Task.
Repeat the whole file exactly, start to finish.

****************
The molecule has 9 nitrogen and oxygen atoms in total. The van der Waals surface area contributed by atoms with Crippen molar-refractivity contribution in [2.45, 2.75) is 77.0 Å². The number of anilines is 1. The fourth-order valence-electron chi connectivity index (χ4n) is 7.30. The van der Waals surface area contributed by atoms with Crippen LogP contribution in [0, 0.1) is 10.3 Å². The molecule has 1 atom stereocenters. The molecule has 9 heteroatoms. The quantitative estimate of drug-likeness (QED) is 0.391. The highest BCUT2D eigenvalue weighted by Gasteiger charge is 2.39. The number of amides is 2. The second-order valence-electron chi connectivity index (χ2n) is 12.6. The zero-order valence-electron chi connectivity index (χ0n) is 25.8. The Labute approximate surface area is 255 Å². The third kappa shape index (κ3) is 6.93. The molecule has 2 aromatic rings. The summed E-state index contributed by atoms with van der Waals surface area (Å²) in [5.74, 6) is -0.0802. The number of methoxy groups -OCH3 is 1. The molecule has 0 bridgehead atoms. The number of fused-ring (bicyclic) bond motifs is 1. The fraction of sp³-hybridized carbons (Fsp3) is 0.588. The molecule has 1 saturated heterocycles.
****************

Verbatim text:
The molecule has 9 nitrogen and oxygen atoms in total. The van der Waals surface area contributed by atoms with Crippen molar-refractivity contribution in [2.45, 2.75) is 77.0 Å². The number of anilines is 1. The fourth-order valence-electron chi connectivity index (χ4n) is 7.30. The van der Waals surface area contributed by atoms with Crippen LogP contribution in [0, 0.1) is 10.3 Å². The molecule has 1 atom stereocenters. The molecule has 9 heteroatoms. The quantitative estimate of drug-likeness (QED) is 0.391. The highest BCUT2D eigenvalue weighted by Gasteiger charge is 2.39. The number of amides is 2. The second-order valence-electron chi connectivity index (χ2n) is 12.6. The zero-order valence-electron chi connectivity index (χ0n) is 25.8. The Labute approximate surface area is 255 Å². The third kappa shape index (κ3) is 6.93. The molecule has 2 aromatic rings. The summed E-state index contributed by atoms with van der Waals surface area (Å²) in [5.74, 6) is -0.0802. The number of methoxy groups -OCH3 is 1. The molecule has 0 bridgehead atoms. The number of fused-ring (bicyclic) bond motifs is 1. The fraction of sp³-hybridized carbons (Fsp3) is 0.588. The molecule has 1 saturated heterocycles.